What is a Subnet Mask?
The subnet mask is the portion of an IP address that defines the network, as opposed to identifying a particular computer. For example, a computer with an IP address of 192.168.1.5 might have a subnet mask of 255.255.255.0.
The portion of the address that reads 192.168.1 is the network address (also known as the network ID), and the .5 is the address of the specific machine on that network (also known as the host ID).
The subnet mask explains that the first three numbers in a dotted-decimal address (for example: 192.168.1) are the network and that the last number denotes a specific computer on that network.
Once a packet has arrived at an organization's IP gateway or a connection point with its unique network number, it can be routed within the organization's internal gateways using the subnet number. For more information refer to Definition of an IP Gateway.
The router knows which bits to look at (and which not to look at) by looking at a subnet mask. A mask is simply a screen of numbers that tells you which numbers to look at underneath. In a binary mask, a "1" over a number says "Look at the number underneath"; a "0" says "Don't look." Using a mask saves the router from having to handle the entire 32-bit address; it can simply look at the bits selected by the mask. The division of an organization's network into subnets allows it to be connected to the Internet with a single shared network address.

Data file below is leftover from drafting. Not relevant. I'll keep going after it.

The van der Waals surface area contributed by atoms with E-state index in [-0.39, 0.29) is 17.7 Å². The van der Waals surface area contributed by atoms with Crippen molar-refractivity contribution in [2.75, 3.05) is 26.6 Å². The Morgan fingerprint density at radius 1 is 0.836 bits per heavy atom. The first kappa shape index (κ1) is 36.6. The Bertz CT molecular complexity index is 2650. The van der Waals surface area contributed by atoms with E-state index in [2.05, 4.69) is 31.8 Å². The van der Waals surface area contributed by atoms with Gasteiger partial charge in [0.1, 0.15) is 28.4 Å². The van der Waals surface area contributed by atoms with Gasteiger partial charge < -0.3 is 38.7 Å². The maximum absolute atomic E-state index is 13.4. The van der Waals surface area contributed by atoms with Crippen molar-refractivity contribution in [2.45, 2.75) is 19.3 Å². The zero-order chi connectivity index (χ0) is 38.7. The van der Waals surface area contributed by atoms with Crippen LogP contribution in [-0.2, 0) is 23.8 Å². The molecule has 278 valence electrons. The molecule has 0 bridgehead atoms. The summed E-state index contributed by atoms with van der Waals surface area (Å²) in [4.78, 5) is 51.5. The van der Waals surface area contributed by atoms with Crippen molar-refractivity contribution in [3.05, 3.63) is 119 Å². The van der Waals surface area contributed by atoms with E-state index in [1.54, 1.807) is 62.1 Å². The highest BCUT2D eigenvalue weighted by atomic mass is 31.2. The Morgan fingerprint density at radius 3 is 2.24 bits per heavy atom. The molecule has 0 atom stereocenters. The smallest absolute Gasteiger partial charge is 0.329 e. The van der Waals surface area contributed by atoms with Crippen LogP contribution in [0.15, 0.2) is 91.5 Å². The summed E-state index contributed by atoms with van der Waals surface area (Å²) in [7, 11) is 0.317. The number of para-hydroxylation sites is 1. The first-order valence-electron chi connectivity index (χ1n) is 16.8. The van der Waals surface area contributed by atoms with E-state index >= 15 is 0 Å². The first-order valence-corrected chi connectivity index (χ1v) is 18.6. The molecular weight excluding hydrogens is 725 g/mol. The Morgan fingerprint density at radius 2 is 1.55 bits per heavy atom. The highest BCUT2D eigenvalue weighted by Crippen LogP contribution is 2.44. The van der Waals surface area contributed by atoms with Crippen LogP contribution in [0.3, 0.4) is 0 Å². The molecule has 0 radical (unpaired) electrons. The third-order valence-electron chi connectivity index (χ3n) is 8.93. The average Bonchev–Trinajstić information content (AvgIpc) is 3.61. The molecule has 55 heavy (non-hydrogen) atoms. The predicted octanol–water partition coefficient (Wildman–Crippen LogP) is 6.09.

Using the previous example (which is a very typical case), the combined network number and subnet number occupy 24 bits or three of the quads. The appropriate subnet mask carried along with the packet would be 255.255.255.0, or a string of all 1's for the first three quads (telling the router to look at these) and 0's for the host number (which the router doesn't need to look at). Subnet masking allows routers to move packets more quickly.
Note: In a Lexmark context, the subnet is one third of the IP scheme (IP, Netmask, Gateway) that you need to know before you can begin your printer wireless or network setup. Generally, you can find out what gateway to use on your printer by identifying the gateway being used by your computer's network interface card (see below). Otherwise, you will need to contact your network administrator. If you have no network administrator, consult the individual(s) who set up your network.